Copyright use has always been a big deal. Accidentally showing a brand logo can be a problem if you are using real actors. 428, however, goes all in with it. There are tons of brands on display, without ever feeling like blatant product placement. If you look close enough, you can spot a small McDonald’s ad when a character is riding the subway. There is a Starbucks in the Shibuya crossing. There are Samsung ads there, too. A character disassembles a Logitech mouse but you might miss that because it’s present only in one specific bad ending. Whenever you see cars, you can look closely to see their brand logo and sometimes even their model. And of course, there’s a Coca-Cola logo that you can spot at one point.

While I don’t know how the business behind this works, it adds a sense of realness that it wouldn’t have if it used fake brands instead. By looking at pictures of the real Shibuya, you can spot the same Starbucks that is in the game and, if you somehow find pictures from that time, I’m sure you could also find the rest of the ads in the crossing. Other landmarks are present too, like the statue of Hachiko. And of course, the sea of people that is characteristic of the crossing is captured in the game as well. What’s more, there aren’t any straight up blurred faces. In the few occasions where faces are obscured, it is done through clever use of focus techniques. This makes it feel less like a picture and more like a window to that specific moment in that specific place.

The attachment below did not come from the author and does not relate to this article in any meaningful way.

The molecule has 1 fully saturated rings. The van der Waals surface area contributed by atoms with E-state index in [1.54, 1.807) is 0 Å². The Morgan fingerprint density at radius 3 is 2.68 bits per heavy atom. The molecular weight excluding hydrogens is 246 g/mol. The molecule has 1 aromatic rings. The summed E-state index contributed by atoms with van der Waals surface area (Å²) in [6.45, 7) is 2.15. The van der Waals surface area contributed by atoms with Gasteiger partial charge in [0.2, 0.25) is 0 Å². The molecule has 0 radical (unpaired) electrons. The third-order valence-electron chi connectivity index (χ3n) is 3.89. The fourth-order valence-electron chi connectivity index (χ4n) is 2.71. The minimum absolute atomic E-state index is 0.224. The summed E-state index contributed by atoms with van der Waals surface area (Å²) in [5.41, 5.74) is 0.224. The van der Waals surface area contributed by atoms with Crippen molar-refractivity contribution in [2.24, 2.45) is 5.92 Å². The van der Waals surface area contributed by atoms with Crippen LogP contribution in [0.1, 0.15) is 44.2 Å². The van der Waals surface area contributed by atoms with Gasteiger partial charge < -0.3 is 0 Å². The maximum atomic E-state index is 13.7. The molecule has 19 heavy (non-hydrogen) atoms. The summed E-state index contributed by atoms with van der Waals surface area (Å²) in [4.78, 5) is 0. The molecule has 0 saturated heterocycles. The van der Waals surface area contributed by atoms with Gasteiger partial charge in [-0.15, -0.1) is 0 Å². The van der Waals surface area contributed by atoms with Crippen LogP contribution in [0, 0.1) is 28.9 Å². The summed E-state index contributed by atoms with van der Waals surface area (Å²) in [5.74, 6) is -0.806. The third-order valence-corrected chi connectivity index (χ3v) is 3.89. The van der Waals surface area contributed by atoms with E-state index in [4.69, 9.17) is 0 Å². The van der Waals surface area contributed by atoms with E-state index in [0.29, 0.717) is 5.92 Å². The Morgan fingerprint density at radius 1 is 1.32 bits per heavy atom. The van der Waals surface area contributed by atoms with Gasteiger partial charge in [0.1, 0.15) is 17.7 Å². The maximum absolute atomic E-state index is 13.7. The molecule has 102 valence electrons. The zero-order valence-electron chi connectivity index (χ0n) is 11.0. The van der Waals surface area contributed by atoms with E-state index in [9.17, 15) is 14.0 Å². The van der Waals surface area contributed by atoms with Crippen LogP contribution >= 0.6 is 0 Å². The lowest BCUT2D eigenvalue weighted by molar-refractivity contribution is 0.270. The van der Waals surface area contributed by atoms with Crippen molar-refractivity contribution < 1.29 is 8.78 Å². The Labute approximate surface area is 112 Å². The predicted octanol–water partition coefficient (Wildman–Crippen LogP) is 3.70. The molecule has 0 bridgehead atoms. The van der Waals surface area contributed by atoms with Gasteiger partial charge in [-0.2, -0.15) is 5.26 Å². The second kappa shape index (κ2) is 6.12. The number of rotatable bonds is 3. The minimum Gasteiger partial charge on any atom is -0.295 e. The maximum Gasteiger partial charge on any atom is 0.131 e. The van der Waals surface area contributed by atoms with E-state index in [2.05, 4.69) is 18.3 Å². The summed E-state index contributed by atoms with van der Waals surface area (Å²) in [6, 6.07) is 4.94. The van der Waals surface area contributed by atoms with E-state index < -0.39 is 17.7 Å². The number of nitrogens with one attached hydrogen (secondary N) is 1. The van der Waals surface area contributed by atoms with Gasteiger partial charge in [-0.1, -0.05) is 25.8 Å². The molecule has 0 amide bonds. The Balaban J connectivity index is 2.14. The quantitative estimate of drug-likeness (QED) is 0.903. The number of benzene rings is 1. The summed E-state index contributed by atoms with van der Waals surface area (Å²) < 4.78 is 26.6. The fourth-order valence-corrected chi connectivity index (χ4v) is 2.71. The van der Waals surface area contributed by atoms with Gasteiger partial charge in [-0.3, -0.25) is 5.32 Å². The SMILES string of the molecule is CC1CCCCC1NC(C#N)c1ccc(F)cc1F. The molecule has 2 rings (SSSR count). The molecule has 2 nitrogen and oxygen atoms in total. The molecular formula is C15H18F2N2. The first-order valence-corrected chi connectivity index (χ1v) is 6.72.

Another aspect that helps this feeling is the structure of the story. Since it’s told from the perspective of five characters in parallel and throughout the course of an entire day, a lot of crossovers can happen. You see a person picking up trash in one character’s story at one specific hour. Minutes later, in another protagonist’s point of view you might stumble upon said character on his way back, carrying what they picked up previously. And with a third character, hours later, you might find that person at the shop they own.